Fire up the motor and a subdued burble greets you; no six-pot howl here. The engine’s been moved closer to the driver for better weight distribution – not quite ‘amidships’ but every bit helps. Our test model is devoid of additional suspension settings, so simply slot the lever into M for manual, pull on the electric handbrake tab and plant that right foot. Shifts are rapid, almost seamless, and on the red line: second arrives almost instantly, then third, fourth, fifth and a stretch to sixth. Downshifts are the only real opportunity to exploit the paddles during hard driving. Power delivery is mismatched to the muted sound coming from under the hood, but the pace is irrefutable. Apply throttle for as long as you can safely keep it pinned, come off when approaching a sweeping turn and climb briefly on the assisted stoppers. Wait for the revs to drop till 3700rpm then upshift for a fizzy soundtrack. Enter the bend smoothly, wait for it to open up then feed in the power while relying on that tractive all-wheel drive to keep you on the rails. The steering weights up convincingly for an electronically assisted item, giving you the confidence to place the front wheels precisely on the black stuff. The body remains pancake flat through all of this, making it an apex-chasing delight at pace. The downside for me is a knobbly, almost wooden ride at lower velocities, along with a steering ratio that could be more direct. Active steer fixes the latter, at a price. The DSG box, too, could do with some refinement, its jerky downshifts in heavy traffic not always complementing the svelte exterior.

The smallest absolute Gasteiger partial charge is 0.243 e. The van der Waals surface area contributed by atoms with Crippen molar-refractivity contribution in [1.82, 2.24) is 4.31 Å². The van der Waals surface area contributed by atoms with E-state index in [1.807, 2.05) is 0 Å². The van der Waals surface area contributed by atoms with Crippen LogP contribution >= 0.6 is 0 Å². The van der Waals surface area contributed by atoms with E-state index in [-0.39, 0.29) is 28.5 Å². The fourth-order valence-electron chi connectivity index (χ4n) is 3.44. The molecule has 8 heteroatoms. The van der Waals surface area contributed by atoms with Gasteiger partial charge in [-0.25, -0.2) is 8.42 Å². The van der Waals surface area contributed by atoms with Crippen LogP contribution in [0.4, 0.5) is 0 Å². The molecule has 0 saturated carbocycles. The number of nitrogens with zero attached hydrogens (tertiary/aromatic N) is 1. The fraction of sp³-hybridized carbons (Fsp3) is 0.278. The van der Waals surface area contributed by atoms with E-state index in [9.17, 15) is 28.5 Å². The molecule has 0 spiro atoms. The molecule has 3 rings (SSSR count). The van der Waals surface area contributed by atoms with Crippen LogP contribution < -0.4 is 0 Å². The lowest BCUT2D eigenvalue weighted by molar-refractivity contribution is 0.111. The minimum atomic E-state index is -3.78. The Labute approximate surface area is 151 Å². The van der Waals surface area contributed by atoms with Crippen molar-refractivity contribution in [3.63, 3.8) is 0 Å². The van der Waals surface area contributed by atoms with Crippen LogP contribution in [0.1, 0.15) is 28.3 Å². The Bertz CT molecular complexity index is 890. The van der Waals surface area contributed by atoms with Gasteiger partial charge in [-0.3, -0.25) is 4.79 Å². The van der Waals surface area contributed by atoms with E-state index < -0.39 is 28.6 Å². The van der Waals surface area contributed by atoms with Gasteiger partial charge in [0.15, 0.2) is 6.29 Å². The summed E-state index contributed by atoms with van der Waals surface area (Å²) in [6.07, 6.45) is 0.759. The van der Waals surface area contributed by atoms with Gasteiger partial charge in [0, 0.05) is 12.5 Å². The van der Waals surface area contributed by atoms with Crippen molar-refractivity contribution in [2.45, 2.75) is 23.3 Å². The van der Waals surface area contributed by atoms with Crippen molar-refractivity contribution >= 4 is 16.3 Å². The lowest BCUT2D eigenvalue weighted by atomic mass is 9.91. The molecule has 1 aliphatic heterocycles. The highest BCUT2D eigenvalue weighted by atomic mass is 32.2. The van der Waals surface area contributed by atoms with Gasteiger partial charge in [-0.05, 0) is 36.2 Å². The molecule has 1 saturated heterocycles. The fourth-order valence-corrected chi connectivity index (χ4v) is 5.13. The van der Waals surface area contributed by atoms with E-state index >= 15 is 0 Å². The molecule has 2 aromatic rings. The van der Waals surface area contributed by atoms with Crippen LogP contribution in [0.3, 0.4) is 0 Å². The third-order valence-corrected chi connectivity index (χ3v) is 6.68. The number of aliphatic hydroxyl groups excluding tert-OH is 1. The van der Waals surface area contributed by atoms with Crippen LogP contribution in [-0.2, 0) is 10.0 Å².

The Ingolstadt marque has successfully followed the industry trend to make and fill every niche and sub-niche imaginable. Where the initial A5 design felt every bit a coupe version of the successful A4, the Cabriolet and Sportback seem to massively overlap the established premium C segment model. On paper, the Sportback seems to offer little more than a clever boot over the A4 sibling, but that misses the point of the A5 entirely. It’s an all-new model range for Audi, and in Sportback guise offers bags of practicality without losing the sinuous coupe shape. At R503 500 it is priced well above the R451 000 Volkswagen wants for its 3.5 V6 derivative of the similarly conceived CC, yet it offers less performance and a shorter kit list. The other logical competitor is Mercedes’ ageing CLS which retails for R753 000 in 350 7G-Tronic form. If that makes the A5 look like a bargain, remember that liberal options box ticking, some of it essential to match dynamic and comfort standards (Audi Drive Select, Adaptive Cruise Control, sunroof, S-line sports pack to start with), could fatten the price sticker by R100k without even trying. Keep a cool head and upgrade wisely though and you’ll have a bespoke coupe with unrivalled practicality on your driveway – one we’d happily pick over those rivals.
3197cc, 24v 6-cylinder, 195kW @ 6500rpm, 330Nm @ 3000 – 5000rpm
Seven-speed S-Tronic automated manual, All-wheel drive
0-100kph 6.6sec, 250kph, 9.3l/100, 216g/km
0-60kph 3.59sec, 0-100kph 6.96sec
QUARTER MILE TIME/TERMINAL SPEED
60-100kph 3.51sec, 80-120kph 4.16